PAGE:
Primary tabs


Disclaimer: This material is being kept online for historical purposes. Though accurate at the time of publication, it is no longer being updated. The page may contain broken links or outdated information, and parts may not function in current web browsers. Visit for information about our current projects.


Comparison of cloud statistics from spaceborne lidar systems

Berthier, S., P. Chazette, J. Pelon, and B. A. Baum (2008), Comparison of cloud statistics from spaceborne lidar systems, Atmos. Chem. Phys., 8, 6965-6977, doi:10.5194/acp-8-6965-2008.

The distribution of clouds in a vertical column is assessed on the global scale through analysis of lidar measurements obtained from three spaceborne lidar systems: LITE (Lidar In-space Technology Experiment, NASA), GLAS (Geoscience Laser Altimeter System, NASA), and CALIOP (Cloud-Aerosol LIdar with Orthogonal Polarization). Cloud top height (CTH) is obtained from the LITE profiles based on a simple algorithm that accounts for multilayer cloud structures. The resulting CTH results are compared to those obtained by the operational algorithms of the GLAS and CALIOP instruments. Based on our method, spaceborne lidar data are analyzed to establish statistics on the cloud top height. The resulting columnar results are used to investigate the inter-annual variability in the lidar cloud top heights. Statistical analyses are performed for a range of CTH (high, middle, low) and latitudes (polar, middle latitude and tropical). Probability density functions of CTH are developed. Comparisons of CTH developed from LITE, for 2 weeks of data in 1994, with ISCCP (International Satellite Cloud Climatology Project) cloud products show that the cloud fraction observed from spaceborne lidar is much higher than that from ISCCP. Another key result is that ISCCP products tend to underestimate the CTH of optically thin cirrus clouds. Significant differences are observed between LITE-derived cirrus CTH and both GLAS and CALIOP-derived cirrus CTH. Such a difference is due primarily to the lidar signal-to-noise ratio that is approximately a factor of 3 larger for the LITE system than for the other lidars. A statistical analysis for a full year of data highlights the influence of both the InterTropical Convergence Zone and polar stratospheric clouds.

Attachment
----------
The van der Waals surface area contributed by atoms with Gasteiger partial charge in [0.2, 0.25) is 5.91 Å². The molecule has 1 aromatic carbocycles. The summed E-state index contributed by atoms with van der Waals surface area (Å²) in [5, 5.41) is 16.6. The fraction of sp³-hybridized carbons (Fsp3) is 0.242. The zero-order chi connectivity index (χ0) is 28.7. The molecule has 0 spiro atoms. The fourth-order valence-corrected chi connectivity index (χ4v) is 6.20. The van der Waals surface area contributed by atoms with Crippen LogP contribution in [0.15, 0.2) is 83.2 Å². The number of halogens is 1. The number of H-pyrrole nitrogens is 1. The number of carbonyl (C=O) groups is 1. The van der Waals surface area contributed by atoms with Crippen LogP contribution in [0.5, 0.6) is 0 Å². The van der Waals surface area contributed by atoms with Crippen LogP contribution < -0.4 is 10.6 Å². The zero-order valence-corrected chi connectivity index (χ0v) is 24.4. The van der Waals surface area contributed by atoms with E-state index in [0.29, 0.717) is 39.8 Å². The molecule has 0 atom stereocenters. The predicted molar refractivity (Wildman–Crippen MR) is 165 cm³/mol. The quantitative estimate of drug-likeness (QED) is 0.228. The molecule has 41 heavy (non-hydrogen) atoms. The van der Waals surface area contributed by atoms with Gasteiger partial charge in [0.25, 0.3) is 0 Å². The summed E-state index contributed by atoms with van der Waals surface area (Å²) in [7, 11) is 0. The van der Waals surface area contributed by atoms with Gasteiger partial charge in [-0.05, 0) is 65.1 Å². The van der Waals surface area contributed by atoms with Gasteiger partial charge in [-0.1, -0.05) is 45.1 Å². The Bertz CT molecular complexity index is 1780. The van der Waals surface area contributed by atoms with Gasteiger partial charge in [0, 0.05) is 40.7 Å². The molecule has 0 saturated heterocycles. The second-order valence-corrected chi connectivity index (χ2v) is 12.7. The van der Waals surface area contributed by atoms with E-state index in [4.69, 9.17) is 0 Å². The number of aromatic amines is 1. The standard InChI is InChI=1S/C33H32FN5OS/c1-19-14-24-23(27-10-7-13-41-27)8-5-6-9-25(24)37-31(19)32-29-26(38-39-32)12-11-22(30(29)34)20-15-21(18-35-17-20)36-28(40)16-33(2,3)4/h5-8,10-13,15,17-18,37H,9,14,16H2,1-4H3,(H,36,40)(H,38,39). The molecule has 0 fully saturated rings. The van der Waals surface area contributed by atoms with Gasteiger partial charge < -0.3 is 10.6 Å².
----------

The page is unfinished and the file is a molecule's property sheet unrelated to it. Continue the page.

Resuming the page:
PDF of Publication: 
Download from publisher's website.
Research Program: 
Radiation Science Program (RSP)